MEMBER ADVICE: Why your brand should tell a story
Family Business Place Member, Not Another Marketing Agency shows us how you can identify your story and give your brand a voice.
Everybody loves a story, particularly one that overcomes adversity and finishes in a glorious success. If you consider your favourite films, books, plays, or TV shows, there is always a drama which is eventually resolved. Humans thrive on a well-crafted narrative, one that captures their attention and enables them to place themselves in the situation.
As Shakespeare wrote in As You Like It, “All the world’s a stage, and all the men and women merely players; they have their exits and entrances, and one man in his time plays many parts”. So, it makes sense that if we can stay gripped to a film plot, or pick up a book time and again, or listen to a comedian reeling out a story which makes us laugh at it every time, that marketers should embrace the concept of storytelling.
Storytelling isn’t a new concept, it’s something that some of the most successful brands have been doing for years. Most people know that Apple was started in a garage by two college dropouts, or that KFC started in a tiny petrol station in Kentucky, or that Virgin started as a record stall in a market. The reason they remember these stories is because they don’t involve plain sailing, they acknowledge that business can be difficult, just like life.
They allow customers to connect to their journey and feel like they are a part of it. By letting the audience know that a business has faced and overcome issues, it allows them to acknowledge that the product or service offered may also help to solve their problem too.
Storytelling isn’t just for big brands either; every brand can incorporate the concept across all their marketing platforms, and it will yield results.
The recent Covid-19 pandemic and lockdowns have already shown businesses of all sizes that providing clarity and empathy can help retain existing customers and build a client base, so it makes sense to go one step further and take your audience on a journey.
Put yourself in your customers’ shoes We’re all customers, we all discern between different companies and service providers, so what makes us finally buy? While pricing is important, the way a business looks is equally vital (if not more so).
Imagine you want to buy a birthday cake and there are two options. The first is one off the shelf from the supermarket, the second costs slightly more but is from a small business, run by someone who discovered their love of baking when they were unexpectedly made redundant, and they work to help other people in similar situations; plus, you can get the cake personalised and they’ll deliver it to your door.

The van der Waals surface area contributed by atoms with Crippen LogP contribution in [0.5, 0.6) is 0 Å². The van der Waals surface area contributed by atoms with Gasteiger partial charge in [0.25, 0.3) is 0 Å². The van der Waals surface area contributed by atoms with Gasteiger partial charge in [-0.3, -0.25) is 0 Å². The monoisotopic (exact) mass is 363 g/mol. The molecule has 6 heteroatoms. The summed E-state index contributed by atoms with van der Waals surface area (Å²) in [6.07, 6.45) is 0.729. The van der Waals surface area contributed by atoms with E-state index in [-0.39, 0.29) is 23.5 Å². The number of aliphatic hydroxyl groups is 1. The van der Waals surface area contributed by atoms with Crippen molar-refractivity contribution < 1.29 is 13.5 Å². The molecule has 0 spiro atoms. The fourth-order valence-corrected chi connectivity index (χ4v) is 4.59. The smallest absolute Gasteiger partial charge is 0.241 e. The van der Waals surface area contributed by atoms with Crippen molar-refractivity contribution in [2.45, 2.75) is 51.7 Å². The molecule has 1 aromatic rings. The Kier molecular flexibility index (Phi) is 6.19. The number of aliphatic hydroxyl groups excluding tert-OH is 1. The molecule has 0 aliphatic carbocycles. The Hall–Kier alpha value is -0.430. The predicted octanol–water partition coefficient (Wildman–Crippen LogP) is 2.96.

Which do you opt for? There’s a story to the second option, a personal touch, an adversity that we’ve all faced. As a rule of thumb, if the story isn’t engaging or doesn’t exist, the audience will switch off, just like you might turn over the channel if a TV programme is boring you.
Shift the message from ‘we’ to ‘you’ Have you ever been caught at a party or networking event chatting to a person who just talks about themselves? How did it make you feel? Unappreciated? Not listened to? As if they weren’t interested in you? It’s much nicer when someone listens and there’s a two-way conversation.
This is the way your business should talk to your audience. Instead of focussing on ‘we do this’ it should be ‘this could help you’. By taking the customer’s pain point, understanding it, and showing a way of fixing it, your business can involve itself in their journey.
Drive engagement Creating a story loop encourages your audience to remain engaged with your brand and it doesn’t have to be difficult. If you consider what makes people tune in to The Archers every episode, it’s not because there are huge cliff-hangers, it’s because there’s a level of familiarity. As an example, a small business that we know of not only let their customers know they were closing for a two-week holiday, but they also asked them for Netflix suggestions, and then updated them on what they’d watched. The result was an excellent binge-watching list and a bunch of devoted customers who not only felt that they’d been listened to, but also welcomed the team back with “we hope you had a well-earned rest”. That’s customer loyalty!
If you would like help telling your story and giving your brand a voice, or if there is something in this blog that’s sparked your interest, we’d love to have a chat with you. While we can’t physically do coffee and cake, the NAMA team are always happy to join you for a virtual coffee, cake and chat (it’s where the best ideas and concepts begin).